METTA

("Diplomatical" benevolence)
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These suttas have parallels either in the Chinese, Tibetan, or Sanskrit texts. 
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"One whose mind all day and night
Takes delight in harmlessness,
Who has benevolence for all beings;
For him there is enmity with none."
Yassa sabbamahorattaṃ,
ahiṃsāya rato mano;
Mettaṃso sabbabhūtesu,
veraṃ tassa na kenacī”ti.
SN 10.4


“Just as it is difficult for burglars to assail those families that have few women and many men, so too it is difficult for nonhuman beings to assail a bhikkhu who has developed and cultivated the liberation of mind by benevolence.
Seyyathāpi, bhikkhave, yāni kānici kulāni appitthikāni bahupurisāni tāni duppadhaṃsiyāni honti corehi kumbhatthenakehi, evameva kho, bhikkhave, yassa kassaci bhikkhuno mettācetovimutti bhāvitā bahulīkatā so duppadhaṃsiyo hoti amanussehi.

“Therefore, bhikkhus, you should train yourselves thus: ‘We will develop and cultivate the liberation of mind by benevolence, make it our vehicle, make it our basis, stabilize it, exercise ourselves in it, and fully perfect it.’ Thus should you train yourselves.”
tasmātiha, bhikkhave, evaṃ sikkhitabbaṃ — ‘mettā no cetovimutti bhāvitā bhavissati bahulīkatā yānīkatā vatthukatā anuṭṭhitā paricitā susamāraddhā’ti. evañhi vo, bhikkhave, sikkhitabban”ti. tatiyaṃ.
SN 20.3

“Bhikkhus, if someone were to give away a hundred pots of food as charity in the morning, a hundred pots of food as charity at noon, and a hundred pots of food as charity in the evening, and if someone else were to develop a mind of benevolence even for the time it takes to pull a cow’s udder, either in the morning, at noon, or in the evening, this would be more fruitful than the former.
“yo, bhikkhave, pubbaṇhasamayaṃ okkhāsataṃ dānaṃ dadeyya, yo majjhanhikasamayaṃ okkhāsataṃ dānaṃ dadeyya, yo sāyanhasamayaṃ okkhāsataṃ dānaṃ dadeyya, yo vā pubbaṇhasamayaṃ antamaso gadduhanamattampi mettacittaṃ bhāveyya, yo vā majjhanhikasamayaṃ antamaso gadduhanamattampi mettacittaṃ bhāveyya, yo vā sāyanhasamayaṃ antamaso gadduhanamattampi mettacittaṃ bhāveyya, idaṃ tato mahapphalataraṃ.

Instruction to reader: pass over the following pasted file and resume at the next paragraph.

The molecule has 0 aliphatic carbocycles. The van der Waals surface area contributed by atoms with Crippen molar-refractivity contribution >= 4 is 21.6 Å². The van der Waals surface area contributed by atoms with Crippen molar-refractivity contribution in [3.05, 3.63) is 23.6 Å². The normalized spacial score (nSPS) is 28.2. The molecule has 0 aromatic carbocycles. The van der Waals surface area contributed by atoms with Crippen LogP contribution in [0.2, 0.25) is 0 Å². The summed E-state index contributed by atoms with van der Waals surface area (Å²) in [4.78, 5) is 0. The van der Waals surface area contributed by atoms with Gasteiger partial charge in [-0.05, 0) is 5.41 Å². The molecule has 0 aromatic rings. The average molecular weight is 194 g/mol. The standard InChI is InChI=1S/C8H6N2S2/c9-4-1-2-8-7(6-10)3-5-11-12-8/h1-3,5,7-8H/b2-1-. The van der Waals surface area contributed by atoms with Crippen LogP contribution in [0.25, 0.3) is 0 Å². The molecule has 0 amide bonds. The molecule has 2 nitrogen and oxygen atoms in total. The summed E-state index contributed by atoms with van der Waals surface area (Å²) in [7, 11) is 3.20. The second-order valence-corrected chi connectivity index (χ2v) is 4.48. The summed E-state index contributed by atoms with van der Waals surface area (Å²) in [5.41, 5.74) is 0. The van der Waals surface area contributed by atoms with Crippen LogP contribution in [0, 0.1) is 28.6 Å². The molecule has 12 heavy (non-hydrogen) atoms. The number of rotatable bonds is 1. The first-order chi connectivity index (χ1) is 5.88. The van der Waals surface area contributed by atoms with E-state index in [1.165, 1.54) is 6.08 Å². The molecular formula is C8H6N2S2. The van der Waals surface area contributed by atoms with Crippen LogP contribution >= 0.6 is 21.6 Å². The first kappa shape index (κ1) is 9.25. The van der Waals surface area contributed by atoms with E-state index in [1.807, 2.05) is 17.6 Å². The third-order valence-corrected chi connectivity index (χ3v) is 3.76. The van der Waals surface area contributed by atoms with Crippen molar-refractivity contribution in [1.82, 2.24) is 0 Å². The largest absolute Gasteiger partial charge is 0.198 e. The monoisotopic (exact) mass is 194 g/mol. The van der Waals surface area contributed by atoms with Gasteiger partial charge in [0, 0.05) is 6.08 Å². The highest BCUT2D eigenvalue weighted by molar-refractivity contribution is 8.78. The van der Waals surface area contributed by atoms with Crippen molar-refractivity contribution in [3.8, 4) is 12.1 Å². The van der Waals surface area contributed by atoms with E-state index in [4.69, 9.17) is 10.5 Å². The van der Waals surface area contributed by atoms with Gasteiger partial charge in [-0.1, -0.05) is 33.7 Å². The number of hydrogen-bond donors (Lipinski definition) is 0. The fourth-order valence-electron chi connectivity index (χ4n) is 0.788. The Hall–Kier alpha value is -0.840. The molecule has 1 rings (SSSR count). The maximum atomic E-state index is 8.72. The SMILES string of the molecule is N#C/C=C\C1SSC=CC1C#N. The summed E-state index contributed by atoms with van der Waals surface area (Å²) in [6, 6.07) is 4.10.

“Therefore, bhikkhus, you should train ... (as in SN 20.3)
tasmātiha, bhikkhave, evaṃ sikkhitabbaṃ ...
SN 20.4


When a bhikkhu has developed and cultivated the liberation of mind by benevolence, made it a vehicle, made it a basis, stabilized it, exercised himself in it, and fully perfected it, if a nonhuman being thinks he can overthrow his mind, that nonhuman being would only experience fatigue and vexation.
Yassa kassaci bhikkhuno mettācetovimutti bhāvitā bahulīkatā yānīkatā vatthukatā anuṭṭhitā paricitā susamāraddhā, tassa ce amanusso cittaṃ khipitabbaṃ maññeyya; atha kho sveva amanusso kilamathassa vighātassa bhāgī assa.

“Therefore, bhikkhus, you should train yourselves...
tasmātiha, bhikkhave, evaṃ sikkhitabbaṃ...
SN 20.5


And what, venerable sir, is the method by which these things are different in meaning and also different in phrasing? Here a bhikkhu dwells pervading one quarter with a mind imbued with benevolence, likewise the second quarter, the third quarter, and the fourth quarter. Thus above, below, across, and everywhere, and to all as to himself, he dwells pervading the entire world with a mind diffused with benevolence, vast, exalted, measureless, without hostility, without ill will. He dwells pervading one quarter with a mind imbued with compassion … with a mind imbued with altruistic joy … with a mind imbued with equanimity, likewise the second quarter, the third quarter, and the fourth quarter. Thus above, below, across, and everywhere, and to all as to himself, he dwells pervading the entire world with a mind imbued with equanimity, vast, exalted, measureless, without hostility, without ill will. This is called the measureless liberation of mind.